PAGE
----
Let there be smell
Updated: 2011-07-15 11:27
By Zhang Zixuan (China Daily)
The China Pavilion of Venice Biennale is wowing visitors with its unique approach to the theme, 'Illuminations'
As you walk into the white fog that pervades the Arsenale, Venice's 13th century cluster of armories, several clouds suddenly rise from the ground, emitting a strong smell of tea. This surreal scene is wowing visitors to the China Pavilion of the 2011 International Art Exhibition of the 54th Venice Biennale, Italy.
The theme of this year's biennale, dubbed the "Olympics of Arts", with a proud history of 116 years, is "Illuminations". The event, which began on June 4 and will run until Nov 27 at the Giardini and Arsenale venues, attracts participants from 89 counties and regions. While many of them use various demonstrations of light to tie in with the theme, China has taken a different approach.
"Light has a sacred symbolic significance in Western culture; but in Chinese philosophy, what is closest to it and has the same values is the idea of qi," Peng Feng, the curator of China Pavilion, whose theme is "Pervasion", says.
Qi, which literally translates as air, refers to the life force or energy flow of every creation in the universe, Peng explains. Western culture is direct - just like light - whereas Eastern culture is more amorphous, like qi.
Thus the theme "Pervasion", while a response to the theme "Illuminations", also distances itself from it, Peng explains.
Peng chose five traditional Chinese elements - incense, tea, Chinese herbal medicine, baijiu (white liquor) and lotus, each of which has a unique fragrance - to capture the philosophical context of qi, as reflected in traditional Chinese culture.
The grounds of China Pavilion are covered with thousands of pots, designed by artist Yang Maoyuan.
The Scented Air - by Yuan Gong, one of the five exhibited Chinese artists this year, offers the most dramatic visualization of the pervasion of qi.
Yuan uses a specially-made huge humidifier to generate water vapor that forms the white fog to fill the 6,000 cubic meters of China Pavilion.
"My work is a process art rather than an installation," Yuan says, pointing out that in about 30 minutes the fog can make everything disappear, before itself dissipating.
Yuan uses water to create the fog, adding incense to intensify its magical effect. Many in the audience found the effect quite incredible and insisted Yuan had used dry ice.
"Perhaps the most memorable work at this year's Chinese pavilion used the least material. Yuan Gong's dry-ice fog, periodically arising on the lawn and simultaneously filling the interior, recalls the misty space of traditional shan shui (mountain water) painting. But it also evokes the subtlety, pliability and, finally, enveloping pervasiveness with which Chinese culture has for millennia absorbed its would-be conquerors," Richard Vine, editor of international art review magazine Art In America comments in his review, China's New Normal in Venice.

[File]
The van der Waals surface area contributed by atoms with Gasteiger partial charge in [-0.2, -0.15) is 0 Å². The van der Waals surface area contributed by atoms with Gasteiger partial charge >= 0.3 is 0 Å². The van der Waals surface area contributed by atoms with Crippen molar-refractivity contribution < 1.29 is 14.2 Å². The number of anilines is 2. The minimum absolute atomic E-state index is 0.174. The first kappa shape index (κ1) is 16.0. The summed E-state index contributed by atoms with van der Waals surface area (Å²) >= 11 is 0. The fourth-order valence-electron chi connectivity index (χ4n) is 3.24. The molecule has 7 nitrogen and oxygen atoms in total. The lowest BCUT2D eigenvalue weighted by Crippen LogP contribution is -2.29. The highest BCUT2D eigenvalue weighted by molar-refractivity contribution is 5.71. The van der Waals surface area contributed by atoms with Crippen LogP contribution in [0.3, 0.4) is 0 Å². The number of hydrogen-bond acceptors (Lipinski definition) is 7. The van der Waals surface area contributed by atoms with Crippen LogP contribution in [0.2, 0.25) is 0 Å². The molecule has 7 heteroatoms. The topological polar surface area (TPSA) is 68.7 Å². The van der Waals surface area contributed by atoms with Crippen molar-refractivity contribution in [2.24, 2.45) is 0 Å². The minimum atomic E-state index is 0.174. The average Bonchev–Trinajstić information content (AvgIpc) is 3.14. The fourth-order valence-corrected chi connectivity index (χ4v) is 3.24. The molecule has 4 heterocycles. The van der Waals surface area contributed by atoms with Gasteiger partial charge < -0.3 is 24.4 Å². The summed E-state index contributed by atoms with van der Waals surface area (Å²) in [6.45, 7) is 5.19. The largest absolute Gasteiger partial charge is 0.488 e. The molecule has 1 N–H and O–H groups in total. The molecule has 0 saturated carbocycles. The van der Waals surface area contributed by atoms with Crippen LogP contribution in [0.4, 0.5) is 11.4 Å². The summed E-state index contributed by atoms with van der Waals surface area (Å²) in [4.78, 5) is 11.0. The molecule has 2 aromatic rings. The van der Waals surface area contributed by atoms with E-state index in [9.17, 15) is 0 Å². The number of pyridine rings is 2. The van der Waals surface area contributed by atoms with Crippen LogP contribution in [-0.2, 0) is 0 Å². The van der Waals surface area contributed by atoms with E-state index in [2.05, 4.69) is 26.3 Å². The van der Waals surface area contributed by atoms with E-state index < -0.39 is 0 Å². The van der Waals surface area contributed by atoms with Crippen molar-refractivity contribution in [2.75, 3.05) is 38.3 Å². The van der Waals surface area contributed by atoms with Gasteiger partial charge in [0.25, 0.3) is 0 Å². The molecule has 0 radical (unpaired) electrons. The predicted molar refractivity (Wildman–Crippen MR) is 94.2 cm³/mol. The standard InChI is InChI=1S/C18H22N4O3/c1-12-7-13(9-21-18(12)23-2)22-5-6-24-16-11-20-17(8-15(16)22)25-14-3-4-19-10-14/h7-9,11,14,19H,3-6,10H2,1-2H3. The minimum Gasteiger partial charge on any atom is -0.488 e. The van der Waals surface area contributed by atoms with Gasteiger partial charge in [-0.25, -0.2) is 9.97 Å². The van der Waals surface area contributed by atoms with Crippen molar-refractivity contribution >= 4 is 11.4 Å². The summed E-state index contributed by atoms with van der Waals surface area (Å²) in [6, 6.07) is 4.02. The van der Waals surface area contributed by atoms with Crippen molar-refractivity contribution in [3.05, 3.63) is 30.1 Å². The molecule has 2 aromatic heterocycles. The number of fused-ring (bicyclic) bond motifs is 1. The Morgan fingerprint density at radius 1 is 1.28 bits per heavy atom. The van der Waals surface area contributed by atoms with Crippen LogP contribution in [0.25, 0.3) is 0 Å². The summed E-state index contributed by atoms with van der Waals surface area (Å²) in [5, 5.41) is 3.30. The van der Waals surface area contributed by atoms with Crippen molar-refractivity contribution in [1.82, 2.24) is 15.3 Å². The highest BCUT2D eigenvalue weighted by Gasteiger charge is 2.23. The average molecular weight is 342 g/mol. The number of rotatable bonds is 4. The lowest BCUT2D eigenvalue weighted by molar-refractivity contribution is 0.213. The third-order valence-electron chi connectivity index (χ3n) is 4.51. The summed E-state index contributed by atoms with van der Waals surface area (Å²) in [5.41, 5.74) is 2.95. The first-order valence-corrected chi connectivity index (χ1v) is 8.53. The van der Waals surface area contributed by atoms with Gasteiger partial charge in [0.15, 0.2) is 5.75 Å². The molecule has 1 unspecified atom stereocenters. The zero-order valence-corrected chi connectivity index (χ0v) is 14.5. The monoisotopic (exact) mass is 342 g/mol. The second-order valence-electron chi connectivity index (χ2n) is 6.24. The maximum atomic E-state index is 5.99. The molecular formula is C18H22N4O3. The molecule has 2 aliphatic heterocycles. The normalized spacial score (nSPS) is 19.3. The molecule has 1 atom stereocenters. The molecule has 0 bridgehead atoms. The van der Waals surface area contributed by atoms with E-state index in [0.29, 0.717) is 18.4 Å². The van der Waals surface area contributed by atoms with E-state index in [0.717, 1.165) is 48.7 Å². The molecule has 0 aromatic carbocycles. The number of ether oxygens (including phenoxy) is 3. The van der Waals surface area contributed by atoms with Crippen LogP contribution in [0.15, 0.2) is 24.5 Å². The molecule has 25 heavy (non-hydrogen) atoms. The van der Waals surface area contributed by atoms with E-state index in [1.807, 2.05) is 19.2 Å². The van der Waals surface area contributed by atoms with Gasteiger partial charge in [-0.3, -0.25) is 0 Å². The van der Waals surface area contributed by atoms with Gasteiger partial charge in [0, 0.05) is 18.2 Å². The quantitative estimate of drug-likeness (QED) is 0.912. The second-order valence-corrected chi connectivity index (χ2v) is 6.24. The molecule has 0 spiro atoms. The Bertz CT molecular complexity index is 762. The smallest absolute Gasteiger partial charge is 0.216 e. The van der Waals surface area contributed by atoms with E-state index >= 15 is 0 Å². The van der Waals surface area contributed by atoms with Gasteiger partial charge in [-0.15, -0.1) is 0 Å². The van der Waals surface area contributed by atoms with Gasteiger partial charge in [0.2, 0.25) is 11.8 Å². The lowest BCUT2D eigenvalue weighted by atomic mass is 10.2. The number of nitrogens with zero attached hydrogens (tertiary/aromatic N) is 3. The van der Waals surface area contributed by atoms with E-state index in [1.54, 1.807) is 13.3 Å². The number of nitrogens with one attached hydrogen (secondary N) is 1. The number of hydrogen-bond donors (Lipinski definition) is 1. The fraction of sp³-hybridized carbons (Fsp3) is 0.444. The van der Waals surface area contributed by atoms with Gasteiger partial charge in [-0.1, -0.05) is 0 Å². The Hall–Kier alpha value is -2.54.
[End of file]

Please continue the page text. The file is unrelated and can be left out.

Floating on the green area outside Arsenale is not just Yuan's fog, but several huge artificial clouds that are the handiwork of Chinese artist Cai Zhisong, and revolves around tea.
The clouds are actually cloud-shaped stainless steel containers filled with tea. As the natural breeze blows, tea-scented smoke wafts out of these containers through the holes.
"The shape of my clouds is quite like a traditional Chinese painting - the line drawing. The clouds have a propitious meaning and express Zen thoughts," Cai says.
The grounds of China Pavilion inside the Arsenale are covered with thousands of ceramic pots, of different sizes, filled with Chinese herbal medicine and carved on the inside with Chinese inscriptions.
They are the brainchild of artist Yang Maoyuan and the work is entitled All Things Are Visible. Visitors are free to take a pot home.
"Tomorrow my pots may appear on a windowsill in Latin America or anywhere in the world. This is the best way to communicate," Yang says.
Next to those pots is an installation by Liang Yuanwei, the only female Chinese artist this year. It uses a huge water pump filled, not with water but with baijiu, or Chinese white liquor, whose strong smell fills the pavilion.
"Liang Yuanwei's piece aptly fuses technology with absurdity," says Tom Jeffreys, art editor of Spoonfed.co.uk, a London-based website.
In Snow Melting in Lotus, by Pan Gongkai, dean of China Central Academy of Fine Arts, both sides of a temporarily built corridor are covered with Chinese ink lotuses, onto which an animation of falling snow is projected. Three air conditioners help keep the temperature of the corridor much cooler than the rest of the building.
"It is an attempt to create a poetic and vacant space that fits in with traditional Chinese culture," Pan says.
Peng, the curator of China Pavilion, who has earned wide applause this year, candidly admits that space limitations are what prompted the idea of "Pervasion".
"I hope the works pervade not just China Pavilion of the Venice Biennale, but also China and the rest of the world," he says.
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